Moscow will make certain promises to Chisinau, but there will be no major developments, experts say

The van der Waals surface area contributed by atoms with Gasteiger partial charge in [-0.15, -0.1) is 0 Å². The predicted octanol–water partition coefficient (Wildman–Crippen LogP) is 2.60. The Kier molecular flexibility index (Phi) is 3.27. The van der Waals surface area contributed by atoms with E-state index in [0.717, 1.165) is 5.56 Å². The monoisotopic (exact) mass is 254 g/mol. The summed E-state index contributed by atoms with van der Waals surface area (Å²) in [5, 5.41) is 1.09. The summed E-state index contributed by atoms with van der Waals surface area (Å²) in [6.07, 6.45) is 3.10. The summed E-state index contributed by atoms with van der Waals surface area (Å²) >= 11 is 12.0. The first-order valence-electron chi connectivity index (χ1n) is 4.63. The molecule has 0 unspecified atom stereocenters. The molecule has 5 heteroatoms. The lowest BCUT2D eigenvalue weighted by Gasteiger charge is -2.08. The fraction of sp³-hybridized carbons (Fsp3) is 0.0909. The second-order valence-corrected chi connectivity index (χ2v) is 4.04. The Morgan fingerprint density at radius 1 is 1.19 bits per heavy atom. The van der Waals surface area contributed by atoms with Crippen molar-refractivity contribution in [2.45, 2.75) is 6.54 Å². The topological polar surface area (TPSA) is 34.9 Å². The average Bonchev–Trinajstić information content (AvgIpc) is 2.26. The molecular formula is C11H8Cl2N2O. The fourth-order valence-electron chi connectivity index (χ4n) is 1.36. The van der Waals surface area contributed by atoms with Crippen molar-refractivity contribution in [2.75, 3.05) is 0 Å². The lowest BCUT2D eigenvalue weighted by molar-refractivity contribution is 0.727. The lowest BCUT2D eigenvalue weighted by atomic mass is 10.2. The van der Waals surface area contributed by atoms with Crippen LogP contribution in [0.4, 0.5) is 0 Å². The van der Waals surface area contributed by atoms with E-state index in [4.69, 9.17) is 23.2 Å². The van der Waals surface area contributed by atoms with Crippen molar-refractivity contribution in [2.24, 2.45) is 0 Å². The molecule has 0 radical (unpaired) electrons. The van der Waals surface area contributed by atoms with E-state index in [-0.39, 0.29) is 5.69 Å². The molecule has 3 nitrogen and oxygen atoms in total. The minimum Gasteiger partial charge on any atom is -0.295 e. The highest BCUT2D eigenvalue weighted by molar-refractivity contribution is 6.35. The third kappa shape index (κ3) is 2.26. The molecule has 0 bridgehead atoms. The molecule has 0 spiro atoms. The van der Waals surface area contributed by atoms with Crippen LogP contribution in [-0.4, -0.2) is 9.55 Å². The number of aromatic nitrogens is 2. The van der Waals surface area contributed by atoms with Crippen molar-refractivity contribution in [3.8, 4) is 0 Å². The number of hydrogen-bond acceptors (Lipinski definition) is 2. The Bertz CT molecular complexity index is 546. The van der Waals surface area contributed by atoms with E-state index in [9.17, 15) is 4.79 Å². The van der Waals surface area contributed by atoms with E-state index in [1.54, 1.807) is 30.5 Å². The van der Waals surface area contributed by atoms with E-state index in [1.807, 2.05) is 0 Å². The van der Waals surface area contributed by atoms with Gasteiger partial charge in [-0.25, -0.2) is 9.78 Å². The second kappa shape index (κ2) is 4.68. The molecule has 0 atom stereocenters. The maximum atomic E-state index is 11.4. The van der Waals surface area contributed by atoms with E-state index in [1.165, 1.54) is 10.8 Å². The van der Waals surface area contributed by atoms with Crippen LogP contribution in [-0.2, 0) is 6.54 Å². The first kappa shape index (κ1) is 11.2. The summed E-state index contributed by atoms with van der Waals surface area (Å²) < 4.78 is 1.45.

As the previous meetings of the Presidents of Moldova and Russia, Vladimir Voronin and Vladimir Putin, the meeting of January 22, 2008 was a mystery as not much is known about the subjects discussed there and this leads to speculation. Given that this is the last meeting with Putin as head of state, there was probably great hope, this time too, that the meeting will produce a positive result for Moldova basing on the package deal invoked by the authorities, but which is not widely known, Programme Coordinator of the Foreign Policy Association Radu Vrabie told Info-Prim Neo. The cited source supposes that in Moscow the two heads of state discussed three aspects and namely Moldova’s neutrality, the recognition of the Russian property in Transnistria and the economic investments that Russia could make in Moldova. There are no reasons to think that Russia could make certain concessions in the case of Transnistria because it is the most interested party in maintaining its status-quo in Transnistria. The EU is not yet very actively involved in the conflict settlement process, the U.S. is caught up in the Middle East and channels all its efforts there, Ukraine experiences internal problems and it is not yet clear how they will be solved. So, Russia is the only country with influence in the Transnistrian region. The difference between Moldova’s and Russia’s positions is that for Voronin, this is one of the last chances to solve the conflict this year. Russia has more time so that the talks are carried out from unequal positions, Radu Vrabie says. Moldova negotiates against the clock as Vladimir Voronin wants to settle the dispute until the end of his term in office, while Russia seems satisfied with the present situation and postpones a possible agreement. Russia could agree with Chisinau’s proposals only when Moldova has several methods of solving the Transnistrian conflict, not only direct talks with Russia. But Chisinau made no attempt to find such methods in the last few years. The expert gives as examples the marred relations with Romania, the uncertain situation about the integration into the EU, the even more uncertain situation as regards GUAM, etc. The anti-Romania statements made by Vladimir Voronin in Moscow after a meeting with the Russian Patriarch Alexy II are regrettable. These are not a one-time attack, but a one-year practice of verbal confrontations between Bucharest and Chisinau and this arouses concerns in Brussels and escalates a conflict that must be discussed at the level of experts and of senior authorities. According to Radu Vrabie, this conflict makes Moldova have fewer allies in its European aspirations and in its attempts to solve the Transnistrian conflict. Given that the relations with Ukraine are not excellent, Moldova is the only country in Europe with no access to the sea and with difficult relations with both its neighbours. The expert does not believe that there will be major changes. Certain aspects of the bilateral relations will be considered, Chisinau will receive certain promises, but there will be no major developments. He considers that Moscow’s position will not change after the presidential elections in Russia this March because Moldova is not very important in the foreign policy of Russia, which now wants to regain the positions lost in the 90s. Taking into consideration that the future president of Russia is expected to be a close ally of Putin, the present policy will be continued for internal and external reasons. As to the Transnistrian dispute, Moscow will probably continue to give hope to Moldova, trying to delay a final decision until an agreement which suits it best is reached, Radu Vrabie said, quoted by Info-Prim Neo.

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